Countries should promote peace and resist warmongers

A view shows an apartment building damaged by shelling in Kyiv, Ukraine February 26, 2022. [AP Photo]

At a time of global instability, our two nations have much to gain in banding together around our shared belief in democracy and the right to self-determination. Ukraine and Kenya appreciate the need to defend themselves from larger and more powerful aggressors to ensure our future independence.

The world is a very dangerous place right now. Regional conflicts could very easily escalate into something much bigger causing unthinkable levels of destruction and societal collapse. In such a perilous environment, countries like Ukraine and Kenya should act in unison to strengthen the cause of peace and resist those who crave war and conflict.

Coming at this time of global crisis, my visit to Kenya is an opportunity to meet lawmakers, government, and civil society to discuss how we can build closer relations for our mutual benefit. I believe there is a strong basis for greater unity to ensure a prosperous future for our two countries.

My background as a human rights lawyer means I value freedom and our democratic institutions. The war in Ukraine has taught me that those values we hold dearest must be defended with vigour and determination. Tragically, there are larger, bullying powers in this world who have no regard for our independence and the right to govern our own affairs.

Kenya had to fight for its independence. It was a bitter struggle against colonialism that echoes to the present day. We feel a great deal of empathy as our own territory is compromised and overrun by invading Russian forces. Smaller yet vigorous nations like Kenya and Ukraine must band together to make our voice heard on the global stage and defend our interests and values.

This is not just about our shared values, but about practical cooperation. In many sectors, we have much to gain from more collaboration in the years ahead. Agriculture is an obvious area. The whole issue of food insecurity concerns millions of people as they struggle to put food on the family table.

The success of our agriculture sector is of key importance to Africa, and we are determined to ensure the supply of wheat, corn, and other affordable food products despite the disruption caused by Russia’s invasion of our country and attempts to wreck us economically.

Ukraine rightly views Kenya as a grain hub for the African continent where we and your country work together to make sure families do not go without their daily bread. What could be more essential than guaranteeing this basic need? Following a meeting between our two presidents at the United Nations last year, our governments agreed that this was a goal for which we should strive. The alternative is too terrible to contemplate as food supplies could be cut off by Russian aggression or become very expensive and beyond the reach of many consumers.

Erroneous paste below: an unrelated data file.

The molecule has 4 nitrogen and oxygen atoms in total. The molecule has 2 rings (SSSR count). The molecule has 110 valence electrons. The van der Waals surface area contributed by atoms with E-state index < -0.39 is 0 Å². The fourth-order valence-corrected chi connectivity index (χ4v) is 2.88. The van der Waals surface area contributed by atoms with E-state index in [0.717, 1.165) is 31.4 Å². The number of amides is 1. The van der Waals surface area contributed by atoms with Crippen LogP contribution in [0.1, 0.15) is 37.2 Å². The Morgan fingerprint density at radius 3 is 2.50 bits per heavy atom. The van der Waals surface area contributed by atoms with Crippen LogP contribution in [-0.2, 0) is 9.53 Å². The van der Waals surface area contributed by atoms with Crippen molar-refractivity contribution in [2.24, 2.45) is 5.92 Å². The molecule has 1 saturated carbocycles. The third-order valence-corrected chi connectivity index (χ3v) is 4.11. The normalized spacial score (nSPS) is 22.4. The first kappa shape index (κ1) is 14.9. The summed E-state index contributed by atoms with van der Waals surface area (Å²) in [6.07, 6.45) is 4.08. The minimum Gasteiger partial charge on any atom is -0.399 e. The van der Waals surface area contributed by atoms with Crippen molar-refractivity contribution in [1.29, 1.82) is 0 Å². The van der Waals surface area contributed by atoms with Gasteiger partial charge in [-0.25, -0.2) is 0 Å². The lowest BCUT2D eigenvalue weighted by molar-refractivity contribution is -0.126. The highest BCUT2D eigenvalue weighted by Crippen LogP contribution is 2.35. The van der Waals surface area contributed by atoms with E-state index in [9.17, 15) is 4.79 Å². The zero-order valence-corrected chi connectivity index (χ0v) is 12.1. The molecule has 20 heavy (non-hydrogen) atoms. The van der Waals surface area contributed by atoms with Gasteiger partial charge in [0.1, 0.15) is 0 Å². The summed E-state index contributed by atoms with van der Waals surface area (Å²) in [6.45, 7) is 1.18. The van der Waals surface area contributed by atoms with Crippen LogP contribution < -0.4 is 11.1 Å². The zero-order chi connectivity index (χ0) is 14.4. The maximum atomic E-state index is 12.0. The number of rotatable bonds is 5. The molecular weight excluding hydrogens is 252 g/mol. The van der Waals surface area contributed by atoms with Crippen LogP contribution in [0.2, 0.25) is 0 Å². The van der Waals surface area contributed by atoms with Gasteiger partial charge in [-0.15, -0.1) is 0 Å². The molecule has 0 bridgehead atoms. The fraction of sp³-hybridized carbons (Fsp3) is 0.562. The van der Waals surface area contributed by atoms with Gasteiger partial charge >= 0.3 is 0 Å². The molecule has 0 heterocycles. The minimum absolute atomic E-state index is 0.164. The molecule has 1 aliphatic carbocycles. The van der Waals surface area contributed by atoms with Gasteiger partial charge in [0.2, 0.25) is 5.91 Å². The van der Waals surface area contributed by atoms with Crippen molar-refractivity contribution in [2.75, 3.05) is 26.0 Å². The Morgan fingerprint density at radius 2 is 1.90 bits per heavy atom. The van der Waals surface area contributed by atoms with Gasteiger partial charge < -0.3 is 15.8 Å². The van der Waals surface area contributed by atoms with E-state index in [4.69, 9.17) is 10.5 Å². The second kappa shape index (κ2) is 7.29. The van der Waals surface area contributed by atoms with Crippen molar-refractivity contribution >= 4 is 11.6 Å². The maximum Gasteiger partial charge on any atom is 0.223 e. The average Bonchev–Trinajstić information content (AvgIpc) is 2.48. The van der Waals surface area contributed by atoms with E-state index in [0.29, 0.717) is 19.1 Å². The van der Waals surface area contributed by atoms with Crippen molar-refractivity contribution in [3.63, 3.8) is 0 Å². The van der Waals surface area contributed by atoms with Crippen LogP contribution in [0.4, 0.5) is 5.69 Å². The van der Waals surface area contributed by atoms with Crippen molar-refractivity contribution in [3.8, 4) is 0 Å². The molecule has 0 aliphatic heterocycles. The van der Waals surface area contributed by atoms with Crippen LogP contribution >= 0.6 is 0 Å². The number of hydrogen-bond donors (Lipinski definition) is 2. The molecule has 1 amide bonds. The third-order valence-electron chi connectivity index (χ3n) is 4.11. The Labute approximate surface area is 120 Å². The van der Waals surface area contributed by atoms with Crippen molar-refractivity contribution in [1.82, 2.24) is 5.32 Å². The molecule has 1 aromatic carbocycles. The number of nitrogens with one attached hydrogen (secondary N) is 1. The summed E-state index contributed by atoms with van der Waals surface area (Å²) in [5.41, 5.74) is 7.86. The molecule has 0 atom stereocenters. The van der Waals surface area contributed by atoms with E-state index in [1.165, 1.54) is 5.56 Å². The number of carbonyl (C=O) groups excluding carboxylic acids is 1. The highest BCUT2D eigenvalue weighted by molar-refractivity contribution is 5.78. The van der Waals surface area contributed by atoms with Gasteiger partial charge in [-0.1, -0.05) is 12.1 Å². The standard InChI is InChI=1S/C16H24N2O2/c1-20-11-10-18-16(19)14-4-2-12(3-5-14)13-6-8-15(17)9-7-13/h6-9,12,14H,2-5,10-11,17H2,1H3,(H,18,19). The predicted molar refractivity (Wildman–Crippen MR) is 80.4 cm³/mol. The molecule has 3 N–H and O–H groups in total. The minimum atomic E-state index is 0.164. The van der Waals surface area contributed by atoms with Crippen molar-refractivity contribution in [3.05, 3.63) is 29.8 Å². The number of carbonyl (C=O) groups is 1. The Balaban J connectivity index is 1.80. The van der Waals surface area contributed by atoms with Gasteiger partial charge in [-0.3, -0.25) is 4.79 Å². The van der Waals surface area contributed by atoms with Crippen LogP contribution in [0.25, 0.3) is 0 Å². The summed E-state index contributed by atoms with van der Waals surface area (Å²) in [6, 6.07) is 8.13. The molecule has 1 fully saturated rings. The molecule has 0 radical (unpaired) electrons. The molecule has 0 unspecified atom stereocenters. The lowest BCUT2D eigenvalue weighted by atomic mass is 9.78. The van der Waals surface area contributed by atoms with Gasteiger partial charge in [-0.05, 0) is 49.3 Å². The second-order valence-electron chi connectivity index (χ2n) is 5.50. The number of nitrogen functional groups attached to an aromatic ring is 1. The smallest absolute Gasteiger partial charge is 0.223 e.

Ukraine is as appalled as Kenya that Russia has chosen to weaponise the supply of food and energy to other countries. This has caused widespread misery, instability, and poverty. It is the deliberate creation of unnecessary hunger to achieve Russia’s goals. Yet despite the efforts of Moscow to halt grain supplies, Ukraine has done its utmost to find routes to bring these foodstuffs to Africa without delay. But sadly, the Kremlin continues to play politics with food.

To protect our agricultural sector in this time of war, we have developed cutting edge technologies. Drones used for surveillance on the battlefield during the Russian invasion have been deployed to bring farmland back into use for growing foodstuffs. For example, tackling those areas currently inaccessible to farmers because of Russian mines or the poisoning of soil by chemicals.

Some of these drones can even spray pesticides with incredible precision. Not only can this Agri-Tech be rolled out in Ukraine, but we can share this expertise, developed in the heat of war, with our friends and partners in Kenya.

Like Kenya, we have been wrestling with our colonial past having freed ourselves from the former Soviet Union and now find ourselves fighting once more for our independence from Russian armed aggression. One way we have addressed this issue is by growing our digital sector to become a global champion. We recognise that digital is key to our future strength and security. Our use of digital has been driven by the requirements of war but increasingly we are identifying peaceful applications that could benefit both our countries.
One of our ambitions is to create a digital state with all our public services easily accessible online by Ukrainian citizens. This includes documents like passports, student cards, and vehicle registration.

The private sector in Ukraine has been following the government’s lead and digitising their activities, which has encouraged entrepreneurs and increased the rate of business formation.

This digitalisation of public and private sectors has strengthened our society creating better governance and accountability. It also enhances public satisfaction in their interactions with state bodies and companies. This is an area where we would value collaboration with Kenya sharing ideas and expertise.

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